01 September, 2006

The long road to ozone hole recovery

I'm somewhat late commenting on the story that the Antarctic ozone hole appears to have stopped growing, but I put together this figure last week by pulling images off the NASA Ozone Hole Watch website (click here for the latest image from this year), and it seems a shame to waste it. It depicts how the springtime concentration of ozone over the south pole has varied since 1979. Blue and purple indicate low ozone concentrations, green and yellow high concentrations.


This figure provides a qualitative impression - that the area of ozone depletion in the 2005 season was not enormously bigger or deeper than in 1999, and in fact appeared to recover a little earlier. This impression is confirmed by the more rigorous (but less pretty) figure below, which shows the annual variation in the size of the ozone hole since 1979 - click on it for the original (and clearer) version at this NASA site, where you can also see how the severity of ozone depletion has varied.


So it seems that in fact things have been stabilising for a while now - the sudden media interest can be traced to a NOAA press release to mark the 20 year anniversary of the study that confirmed that chlorine, released when CFCs are broken down by ultraviolet radiation, was the cause of ozone depletion above Antarctica. This work combined with a rare outbreak of non-partisan international cooperation to produce the Montreal Protocol. Even more remarkably, the agreement was actually pretty effective at curtailing the production of CFCs and other ozone-damaging chemicals:


(source)

However, the important thing to notice is that the thinning of the ozone layer above Antartica continued throughout the 1990s; although we cut the production of ozone-destroying chemicals, the molecules of those we have already released are persistant beasties, surviving in the atmosphere for anything up to 100 years. Indeed, as the graph here shows, the atmospheric concentration of flourocarbons has merely stablised in the last decade. Until it begins to fall, springtime ozone depletion above the Antarctic will continue (the latest research estimates full recovery in about 2065). The fact that our atmosphere is still suffering the consequences of CFC emitted two decades ago is a warning about the consequences of the other changes we have wrought on atmospheric chemisty. Even if we can agree to seriously cut the emission of greenhouse gases in the next decade or two, the full effect of what we've already emitted, and are currently emitting, will not play out for a long time afterwards (especially since climate change affects the ocean, which responds over timescales of centuries, not decades). More people need to realise that emissions cuts will not put the brakes on climate change; it is more akin to taking your foot off the accelerator.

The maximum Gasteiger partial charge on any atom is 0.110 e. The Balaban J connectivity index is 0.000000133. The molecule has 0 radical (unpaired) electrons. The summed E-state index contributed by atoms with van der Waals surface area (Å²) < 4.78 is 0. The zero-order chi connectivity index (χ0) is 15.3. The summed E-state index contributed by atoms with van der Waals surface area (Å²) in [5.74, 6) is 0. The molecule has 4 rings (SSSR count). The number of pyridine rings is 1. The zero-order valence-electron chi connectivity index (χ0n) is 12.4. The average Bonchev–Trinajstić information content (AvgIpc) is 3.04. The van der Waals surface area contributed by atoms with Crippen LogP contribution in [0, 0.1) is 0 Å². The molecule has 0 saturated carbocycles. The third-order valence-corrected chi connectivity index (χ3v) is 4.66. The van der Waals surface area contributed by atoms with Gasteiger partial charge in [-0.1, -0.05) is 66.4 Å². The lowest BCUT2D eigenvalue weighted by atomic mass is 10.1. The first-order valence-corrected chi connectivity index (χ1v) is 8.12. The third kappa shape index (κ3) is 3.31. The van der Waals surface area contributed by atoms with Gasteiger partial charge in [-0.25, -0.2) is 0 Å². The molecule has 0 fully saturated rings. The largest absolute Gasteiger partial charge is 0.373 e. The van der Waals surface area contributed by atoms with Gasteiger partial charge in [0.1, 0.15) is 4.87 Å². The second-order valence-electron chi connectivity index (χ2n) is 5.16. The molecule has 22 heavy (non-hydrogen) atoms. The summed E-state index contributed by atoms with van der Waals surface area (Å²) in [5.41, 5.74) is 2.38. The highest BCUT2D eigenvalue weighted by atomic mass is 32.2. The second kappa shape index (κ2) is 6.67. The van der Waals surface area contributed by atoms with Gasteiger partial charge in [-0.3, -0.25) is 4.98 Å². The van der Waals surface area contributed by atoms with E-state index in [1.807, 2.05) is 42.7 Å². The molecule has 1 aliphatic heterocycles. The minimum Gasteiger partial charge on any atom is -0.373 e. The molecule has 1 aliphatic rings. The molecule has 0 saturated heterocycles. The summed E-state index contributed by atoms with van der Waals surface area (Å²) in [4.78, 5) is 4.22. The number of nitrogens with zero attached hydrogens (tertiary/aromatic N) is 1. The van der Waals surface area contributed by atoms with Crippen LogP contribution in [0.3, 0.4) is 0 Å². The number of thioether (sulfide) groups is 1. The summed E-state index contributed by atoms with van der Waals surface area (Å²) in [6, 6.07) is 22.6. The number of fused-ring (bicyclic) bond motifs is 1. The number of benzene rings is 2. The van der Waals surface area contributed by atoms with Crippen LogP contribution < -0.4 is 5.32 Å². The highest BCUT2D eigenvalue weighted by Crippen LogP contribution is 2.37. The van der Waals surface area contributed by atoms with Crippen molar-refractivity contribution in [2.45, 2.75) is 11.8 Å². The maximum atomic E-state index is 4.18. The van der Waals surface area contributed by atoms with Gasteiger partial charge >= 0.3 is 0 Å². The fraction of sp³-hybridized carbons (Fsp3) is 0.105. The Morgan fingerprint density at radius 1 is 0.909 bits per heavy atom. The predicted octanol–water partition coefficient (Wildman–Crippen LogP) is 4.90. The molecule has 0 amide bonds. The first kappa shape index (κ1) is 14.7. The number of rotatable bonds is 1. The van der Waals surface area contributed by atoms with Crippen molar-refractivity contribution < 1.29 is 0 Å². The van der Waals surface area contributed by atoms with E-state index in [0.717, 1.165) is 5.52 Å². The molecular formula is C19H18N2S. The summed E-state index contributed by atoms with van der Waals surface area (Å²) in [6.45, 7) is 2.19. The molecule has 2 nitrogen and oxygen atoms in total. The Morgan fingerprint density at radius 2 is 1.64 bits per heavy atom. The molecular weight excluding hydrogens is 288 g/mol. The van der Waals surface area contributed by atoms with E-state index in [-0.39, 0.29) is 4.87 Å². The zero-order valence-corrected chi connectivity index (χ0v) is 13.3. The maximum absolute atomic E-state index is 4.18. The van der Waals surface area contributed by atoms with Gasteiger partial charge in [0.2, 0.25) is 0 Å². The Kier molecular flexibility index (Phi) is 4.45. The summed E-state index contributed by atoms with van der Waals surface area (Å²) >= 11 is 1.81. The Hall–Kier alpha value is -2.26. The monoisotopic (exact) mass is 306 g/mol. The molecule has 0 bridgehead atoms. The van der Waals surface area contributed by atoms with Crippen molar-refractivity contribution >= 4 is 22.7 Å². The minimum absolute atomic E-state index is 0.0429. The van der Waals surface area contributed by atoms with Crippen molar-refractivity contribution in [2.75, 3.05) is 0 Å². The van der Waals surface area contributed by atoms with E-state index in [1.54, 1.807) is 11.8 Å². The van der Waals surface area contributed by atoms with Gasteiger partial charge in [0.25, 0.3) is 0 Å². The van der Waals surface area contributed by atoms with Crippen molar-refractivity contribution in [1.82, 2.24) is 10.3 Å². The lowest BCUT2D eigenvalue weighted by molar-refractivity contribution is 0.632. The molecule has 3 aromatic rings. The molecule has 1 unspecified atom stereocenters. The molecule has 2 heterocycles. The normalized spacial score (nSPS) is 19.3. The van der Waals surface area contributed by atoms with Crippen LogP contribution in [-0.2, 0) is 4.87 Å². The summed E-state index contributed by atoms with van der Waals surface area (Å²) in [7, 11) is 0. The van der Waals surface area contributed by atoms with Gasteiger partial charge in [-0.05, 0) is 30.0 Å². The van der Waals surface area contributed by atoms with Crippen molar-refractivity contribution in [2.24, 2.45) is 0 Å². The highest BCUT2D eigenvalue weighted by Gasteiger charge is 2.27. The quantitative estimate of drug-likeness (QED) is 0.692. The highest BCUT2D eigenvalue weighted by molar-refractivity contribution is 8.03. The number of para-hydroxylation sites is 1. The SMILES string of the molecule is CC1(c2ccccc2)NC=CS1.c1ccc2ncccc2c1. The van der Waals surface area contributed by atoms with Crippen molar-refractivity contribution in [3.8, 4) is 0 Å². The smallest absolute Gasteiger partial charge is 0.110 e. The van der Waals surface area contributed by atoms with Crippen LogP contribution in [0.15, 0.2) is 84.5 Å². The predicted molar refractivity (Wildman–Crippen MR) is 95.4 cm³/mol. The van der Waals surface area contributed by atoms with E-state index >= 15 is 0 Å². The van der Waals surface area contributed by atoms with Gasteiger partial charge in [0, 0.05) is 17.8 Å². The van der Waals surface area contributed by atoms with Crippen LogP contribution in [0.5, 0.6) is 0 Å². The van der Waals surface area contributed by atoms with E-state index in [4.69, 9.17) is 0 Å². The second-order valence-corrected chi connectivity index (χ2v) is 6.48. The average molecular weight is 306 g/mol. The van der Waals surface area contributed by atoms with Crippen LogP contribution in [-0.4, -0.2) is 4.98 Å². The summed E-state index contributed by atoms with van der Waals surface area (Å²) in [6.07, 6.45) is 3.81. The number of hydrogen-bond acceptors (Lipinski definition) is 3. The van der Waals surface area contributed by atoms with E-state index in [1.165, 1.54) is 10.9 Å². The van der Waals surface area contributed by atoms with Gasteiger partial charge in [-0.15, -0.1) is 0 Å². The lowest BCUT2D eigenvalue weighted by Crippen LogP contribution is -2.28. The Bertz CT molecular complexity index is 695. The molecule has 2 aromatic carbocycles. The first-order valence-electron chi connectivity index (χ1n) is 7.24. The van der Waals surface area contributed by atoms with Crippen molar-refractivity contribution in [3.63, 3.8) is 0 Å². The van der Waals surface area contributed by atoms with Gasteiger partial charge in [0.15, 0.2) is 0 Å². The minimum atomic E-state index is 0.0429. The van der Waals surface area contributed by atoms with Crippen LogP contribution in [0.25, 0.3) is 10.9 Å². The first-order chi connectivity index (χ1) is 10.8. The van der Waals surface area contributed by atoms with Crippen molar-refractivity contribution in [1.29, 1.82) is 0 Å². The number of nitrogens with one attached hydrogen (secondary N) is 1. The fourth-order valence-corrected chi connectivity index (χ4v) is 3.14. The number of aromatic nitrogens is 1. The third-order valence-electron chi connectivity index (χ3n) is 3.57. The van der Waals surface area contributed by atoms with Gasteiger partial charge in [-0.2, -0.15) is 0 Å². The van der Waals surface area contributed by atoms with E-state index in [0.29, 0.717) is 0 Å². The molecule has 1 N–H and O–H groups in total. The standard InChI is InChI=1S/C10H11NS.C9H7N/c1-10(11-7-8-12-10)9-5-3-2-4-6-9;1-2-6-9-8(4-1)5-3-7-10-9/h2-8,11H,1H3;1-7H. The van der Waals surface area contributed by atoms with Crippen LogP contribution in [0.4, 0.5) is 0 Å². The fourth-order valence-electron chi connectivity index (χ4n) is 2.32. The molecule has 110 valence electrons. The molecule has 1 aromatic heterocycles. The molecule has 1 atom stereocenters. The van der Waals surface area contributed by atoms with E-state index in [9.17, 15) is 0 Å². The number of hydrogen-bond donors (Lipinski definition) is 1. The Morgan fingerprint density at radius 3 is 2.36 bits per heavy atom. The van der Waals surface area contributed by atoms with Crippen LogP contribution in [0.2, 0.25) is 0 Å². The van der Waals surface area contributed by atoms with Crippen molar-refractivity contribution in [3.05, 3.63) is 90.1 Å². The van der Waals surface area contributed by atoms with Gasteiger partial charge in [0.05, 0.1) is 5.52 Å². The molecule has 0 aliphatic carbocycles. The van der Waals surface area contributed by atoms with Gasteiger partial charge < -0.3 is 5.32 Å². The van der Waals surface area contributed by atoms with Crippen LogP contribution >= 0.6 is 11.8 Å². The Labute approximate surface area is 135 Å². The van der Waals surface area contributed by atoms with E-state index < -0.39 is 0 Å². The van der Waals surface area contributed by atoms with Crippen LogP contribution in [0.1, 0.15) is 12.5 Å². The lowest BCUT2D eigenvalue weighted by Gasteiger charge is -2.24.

1 comment:

Lab Lemming said...

The cool thing about the ozone hole and global warming is their interaction with each other.

For example, ozone is a greenhouse gas, so the current hole exerts a cooling effect equal to the CO2 and methand based warming.

On the other hand, the reactions that allow clorine ions to photochemically break down ozone work best at very low temperature, so you would expect them to work less efficiently in a warmer world.

Unless, of course, the ozone is in the part of the stratosphere expected to cool as the troposphere warms... Can you tell my atmospheric chemistry is rusty?